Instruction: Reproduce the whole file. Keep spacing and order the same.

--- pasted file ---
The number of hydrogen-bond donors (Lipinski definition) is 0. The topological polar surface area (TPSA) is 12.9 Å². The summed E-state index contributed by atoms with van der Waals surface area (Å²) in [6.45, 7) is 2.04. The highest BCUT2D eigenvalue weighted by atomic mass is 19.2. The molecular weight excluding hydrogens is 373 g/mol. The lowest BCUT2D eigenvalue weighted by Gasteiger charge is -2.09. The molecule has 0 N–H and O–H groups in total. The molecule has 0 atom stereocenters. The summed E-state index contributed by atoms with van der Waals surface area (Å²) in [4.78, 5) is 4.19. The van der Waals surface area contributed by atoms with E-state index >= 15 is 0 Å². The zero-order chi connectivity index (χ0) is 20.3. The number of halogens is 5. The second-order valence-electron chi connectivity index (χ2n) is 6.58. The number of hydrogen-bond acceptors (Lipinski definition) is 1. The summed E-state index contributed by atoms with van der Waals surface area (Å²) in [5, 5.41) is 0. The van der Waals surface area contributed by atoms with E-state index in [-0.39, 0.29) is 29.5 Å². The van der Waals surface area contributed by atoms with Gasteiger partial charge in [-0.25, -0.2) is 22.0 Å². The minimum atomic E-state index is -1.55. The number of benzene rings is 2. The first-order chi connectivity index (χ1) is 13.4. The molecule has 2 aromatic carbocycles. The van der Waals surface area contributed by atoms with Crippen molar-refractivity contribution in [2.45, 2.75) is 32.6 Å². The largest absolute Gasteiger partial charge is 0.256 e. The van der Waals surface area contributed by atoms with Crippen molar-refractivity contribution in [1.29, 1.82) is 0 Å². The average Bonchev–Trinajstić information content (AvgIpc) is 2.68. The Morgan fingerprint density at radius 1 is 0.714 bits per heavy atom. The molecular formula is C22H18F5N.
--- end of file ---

The number of hydrogen-bond donors (Lipinski definition) is 0. The topological polar surface area (TPSA) is 12.9 Å². The summed E-state index contributed by atoms with van der Waals surface area (Å²) in [6.45, 7) is 2.04. The highest BCUT2D eigenvalue weighted by atomic mass is 19.2. The molecular weight excluding hydrogens is 373 g/mol. The lowest BCUT2D eigenvalue weighted by Gasteiger charge is -2.09. The molecule has 0 N–H and O–H groups in total. The molecule has 0 atom stereocenters. The summed E-state index contributed by atoms with van der Waals surface area (Å²) in [4.78, 5) is 4.19. The van der Waals surface area contributed by atoms with E-state index >= 15 is 0 Å². The zero-order chi connectivity index (χ0) is 20.3. The number of halogens is 5. The second-order valence-electron chi connectivity index (χ2n) is 6.58. The number of hydrogen-bond acceptors (Lipinski definition) is 1. The summed E-state index contributed by atoms with van der Waals surface area (Å²) in [5, 5.41) is 0. The van der Waals surface area contributed by atoms with E-state index in [-0.39, 0.29) is 29.5 Å². The van der Waals surface area contributed by atoms with Gasteiger partial charge in [-0.25, -0.2) is 22.0 Å². The minimum atomic E-state index is -1.55. The number of benzene rings is 2. The first-order chi connectivity index (χ1) is 13.4. The molecule has 2 aromatic carbocycles. The van der Waals surface area contributed by atoms with Crippen molar-refractivity contribution in [2.45, 2.75) is 32.6 Å². The largest absolute Gasteiger partial charge is 0.256 e. The van der Waals surface area contributed by atoms with Crippen molar-refractivity contribution in [1.29, 1.82) is 0 Å². The average Bonchev–Trinajstić information content (AvgIpc) is 2.68. The Morgan fingerprint density at radius 1 is 0.714 bits per heavy atom. The molecular formula is C22H18F5N.